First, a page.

________________ CM . . . . Volume XVIII Number 14 . . . . December 2, 2011


First Days: Night Movies.

Alison Uitti. Illustrated by Linda Wood.
Saskatoon, SK: Hear My Heart Books (hearmyheartbooks.ca), 2010.
33 pp., stapled, $6.99.
ISBN 978-0-9868750-0-7.

Grades 2-6 / Ages 7-11.

Review by Janice Foster.

**** /4



Suddenly, the teacher is beside me. I hear her say my name and the train in my stomach jumps off the tracks and crashes down a mountain. I look at her and she is looking right at me. Her eyes are clear and brown and very kind.

I know she knows.

My tears feel hot on my face. My head is full of words. "Now I will not pass. I do not know anything. What will my sister say? What will happen to me? Will Emily still be my friend? The teacher will not like me anymore....."

First Days: Night Movies is one of the resource materials produced by Hear My Heart Books, Inc. Referred to as crisis management tools for children, these resources aim to empower all young readers, not exclusively those living in difficult circumstances.

      Author Alison Uitti, an elementary school teacher who has written stories, poems and songs for children, creates an engaging novella that traces a series of everyday events in a child's life. But these events are not everyday experiences for the main character. Uitti skilfully provides a first person account filled with the thoughts and emotions of a young newcomer dealing with unfamiliar cultural traditions, limited language, new friends and bullies, as well as difficult memories. The gentle tone of the narration enables the reader to empathize with the main character, who, interestingly, is not named. The term 'Night Movies' refers to both the traumatic memories of the past and the new memories created in the present.

      The nine short chapters of the book recount daily events or childhood experiences, such as lunch at school, a birthday party, new mittens, playing with a friend, cheating on a test or being teased and bullied. The inclusion of an assembly celebrating National Aboriginal Day on June 21st is a highlight and turning point for the young newcomer as she connects with the cultural richness and differences shared in the celebration. First Days: Night Movies reveals the physical and emotional distress that a newcomer feels in an unfamiliar environment but also emphasizes the joy and excitement of new friends, a kind teacher, caring adults and new experiences.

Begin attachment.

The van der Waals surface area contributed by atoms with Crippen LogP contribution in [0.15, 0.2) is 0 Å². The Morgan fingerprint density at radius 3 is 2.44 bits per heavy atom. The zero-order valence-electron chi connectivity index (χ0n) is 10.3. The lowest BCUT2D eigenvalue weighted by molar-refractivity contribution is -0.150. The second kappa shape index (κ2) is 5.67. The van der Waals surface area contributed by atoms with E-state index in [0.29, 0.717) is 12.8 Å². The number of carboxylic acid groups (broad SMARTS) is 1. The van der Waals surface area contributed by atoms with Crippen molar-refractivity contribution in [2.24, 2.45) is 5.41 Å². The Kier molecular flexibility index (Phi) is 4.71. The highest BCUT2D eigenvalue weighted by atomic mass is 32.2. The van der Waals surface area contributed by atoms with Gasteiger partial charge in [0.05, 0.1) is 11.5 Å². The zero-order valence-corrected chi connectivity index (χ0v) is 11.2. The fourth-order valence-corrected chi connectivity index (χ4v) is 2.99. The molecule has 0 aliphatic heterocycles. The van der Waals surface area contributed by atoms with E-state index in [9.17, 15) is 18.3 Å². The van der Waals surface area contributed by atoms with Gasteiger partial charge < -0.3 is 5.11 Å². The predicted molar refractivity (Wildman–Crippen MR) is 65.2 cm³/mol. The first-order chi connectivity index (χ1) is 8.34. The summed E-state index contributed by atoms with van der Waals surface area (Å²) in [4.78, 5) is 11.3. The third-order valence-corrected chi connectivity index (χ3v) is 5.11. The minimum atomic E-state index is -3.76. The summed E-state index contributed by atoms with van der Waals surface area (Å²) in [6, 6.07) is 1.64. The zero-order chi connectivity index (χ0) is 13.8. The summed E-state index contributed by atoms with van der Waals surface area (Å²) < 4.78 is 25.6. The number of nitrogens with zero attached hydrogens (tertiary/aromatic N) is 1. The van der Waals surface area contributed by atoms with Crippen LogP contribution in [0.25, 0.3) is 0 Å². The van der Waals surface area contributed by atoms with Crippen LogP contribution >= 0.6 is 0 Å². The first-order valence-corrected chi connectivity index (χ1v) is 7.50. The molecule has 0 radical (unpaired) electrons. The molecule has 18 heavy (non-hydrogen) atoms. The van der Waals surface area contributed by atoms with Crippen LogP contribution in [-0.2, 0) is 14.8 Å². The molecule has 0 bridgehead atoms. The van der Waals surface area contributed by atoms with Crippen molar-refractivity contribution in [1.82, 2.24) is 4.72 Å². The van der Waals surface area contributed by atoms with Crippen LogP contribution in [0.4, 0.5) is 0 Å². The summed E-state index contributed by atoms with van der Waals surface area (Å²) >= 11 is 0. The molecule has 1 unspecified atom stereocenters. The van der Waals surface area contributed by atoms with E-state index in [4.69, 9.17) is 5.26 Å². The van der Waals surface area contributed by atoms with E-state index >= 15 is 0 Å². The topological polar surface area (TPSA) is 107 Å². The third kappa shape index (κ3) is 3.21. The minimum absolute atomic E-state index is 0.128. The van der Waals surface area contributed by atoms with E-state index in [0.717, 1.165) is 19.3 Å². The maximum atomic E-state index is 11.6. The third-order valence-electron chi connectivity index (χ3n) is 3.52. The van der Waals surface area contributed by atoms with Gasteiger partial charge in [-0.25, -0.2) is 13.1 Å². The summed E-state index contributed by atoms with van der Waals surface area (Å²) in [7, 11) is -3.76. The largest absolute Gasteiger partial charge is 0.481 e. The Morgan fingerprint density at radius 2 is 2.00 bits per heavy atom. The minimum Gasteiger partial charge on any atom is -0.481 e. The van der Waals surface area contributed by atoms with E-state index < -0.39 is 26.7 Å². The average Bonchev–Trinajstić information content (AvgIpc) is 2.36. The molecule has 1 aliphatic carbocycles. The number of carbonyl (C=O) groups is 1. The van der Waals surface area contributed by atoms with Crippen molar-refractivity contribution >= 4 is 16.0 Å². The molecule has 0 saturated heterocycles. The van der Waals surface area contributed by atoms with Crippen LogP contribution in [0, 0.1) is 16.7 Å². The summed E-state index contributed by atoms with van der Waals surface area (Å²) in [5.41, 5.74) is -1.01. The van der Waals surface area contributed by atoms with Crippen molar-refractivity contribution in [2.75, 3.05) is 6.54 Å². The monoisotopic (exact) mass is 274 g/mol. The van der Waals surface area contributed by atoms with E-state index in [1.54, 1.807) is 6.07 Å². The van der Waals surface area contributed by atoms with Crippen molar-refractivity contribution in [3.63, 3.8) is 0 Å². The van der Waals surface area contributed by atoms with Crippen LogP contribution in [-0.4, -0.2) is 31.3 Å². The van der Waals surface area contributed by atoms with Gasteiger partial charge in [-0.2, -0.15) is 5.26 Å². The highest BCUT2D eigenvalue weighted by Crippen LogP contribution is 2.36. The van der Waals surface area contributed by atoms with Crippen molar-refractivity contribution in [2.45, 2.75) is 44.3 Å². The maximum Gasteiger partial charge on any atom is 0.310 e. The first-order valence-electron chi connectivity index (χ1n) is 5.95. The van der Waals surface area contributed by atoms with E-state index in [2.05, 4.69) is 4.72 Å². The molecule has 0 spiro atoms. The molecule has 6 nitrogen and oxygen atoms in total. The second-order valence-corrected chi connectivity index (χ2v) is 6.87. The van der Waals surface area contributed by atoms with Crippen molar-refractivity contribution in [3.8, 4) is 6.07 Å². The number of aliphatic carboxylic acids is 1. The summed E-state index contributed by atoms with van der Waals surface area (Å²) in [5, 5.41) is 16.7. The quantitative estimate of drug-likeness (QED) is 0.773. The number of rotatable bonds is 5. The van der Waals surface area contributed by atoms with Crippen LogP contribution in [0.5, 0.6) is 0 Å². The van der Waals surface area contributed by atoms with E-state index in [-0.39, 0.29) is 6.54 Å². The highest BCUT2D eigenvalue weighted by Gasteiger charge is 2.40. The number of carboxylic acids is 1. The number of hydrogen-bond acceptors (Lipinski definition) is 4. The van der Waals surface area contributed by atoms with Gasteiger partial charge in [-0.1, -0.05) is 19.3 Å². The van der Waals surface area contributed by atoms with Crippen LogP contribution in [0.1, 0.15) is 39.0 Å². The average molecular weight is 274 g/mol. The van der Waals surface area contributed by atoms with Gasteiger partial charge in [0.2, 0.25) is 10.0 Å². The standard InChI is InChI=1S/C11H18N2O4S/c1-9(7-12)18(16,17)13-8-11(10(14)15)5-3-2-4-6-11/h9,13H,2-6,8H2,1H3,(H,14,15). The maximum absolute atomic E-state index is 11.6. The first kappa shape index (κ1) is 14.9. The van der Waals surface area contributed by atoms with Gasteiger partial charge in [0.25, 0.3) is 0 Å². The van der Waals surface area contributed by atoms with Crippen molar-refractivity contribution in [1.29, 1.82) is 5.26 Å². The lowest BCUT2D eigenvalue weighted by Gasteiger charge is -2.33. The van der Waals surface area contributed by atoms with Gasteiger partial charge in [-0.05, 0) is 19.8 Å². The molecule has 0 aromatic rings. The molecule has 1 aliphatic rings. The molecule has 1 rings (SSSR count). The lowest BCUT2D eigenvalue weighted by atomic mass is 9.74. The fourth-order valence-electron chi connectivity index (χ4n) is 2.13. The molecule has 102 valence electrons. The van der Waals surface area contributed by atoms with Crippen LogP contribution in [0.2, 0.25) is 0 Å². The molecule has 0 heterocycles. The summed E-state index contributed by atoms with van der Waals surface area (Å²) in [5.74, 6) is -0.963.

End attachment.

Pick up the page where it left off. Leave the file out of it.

The text, itself, may present a challenge to beginner readers, especially for EAL and ESL students, but, as a read aloud or instructional text, the vocabulary and easy flowing dialogue is age appropriate. The novella style will also appeal to slightly older children. First Days: Night Movies provides an opportunity for discussion about being a friend to a newcomer, handling problems at school and on the playground, and the difficulties that arise when learning a new language.

      First Days: Night Movies is an excellent resource for all students to read and discuss in order to develop a better understanding of the need for a sense of community that welcomes newcomers and acknowledges the challenges they face and the gifts they have to offer.

Highly Recommended.

Janice Foster is a retired teacher and teacher librarian in Winnipeg, MB.

To comment on this title or this review, send mail to cm@umanitoba.ca.

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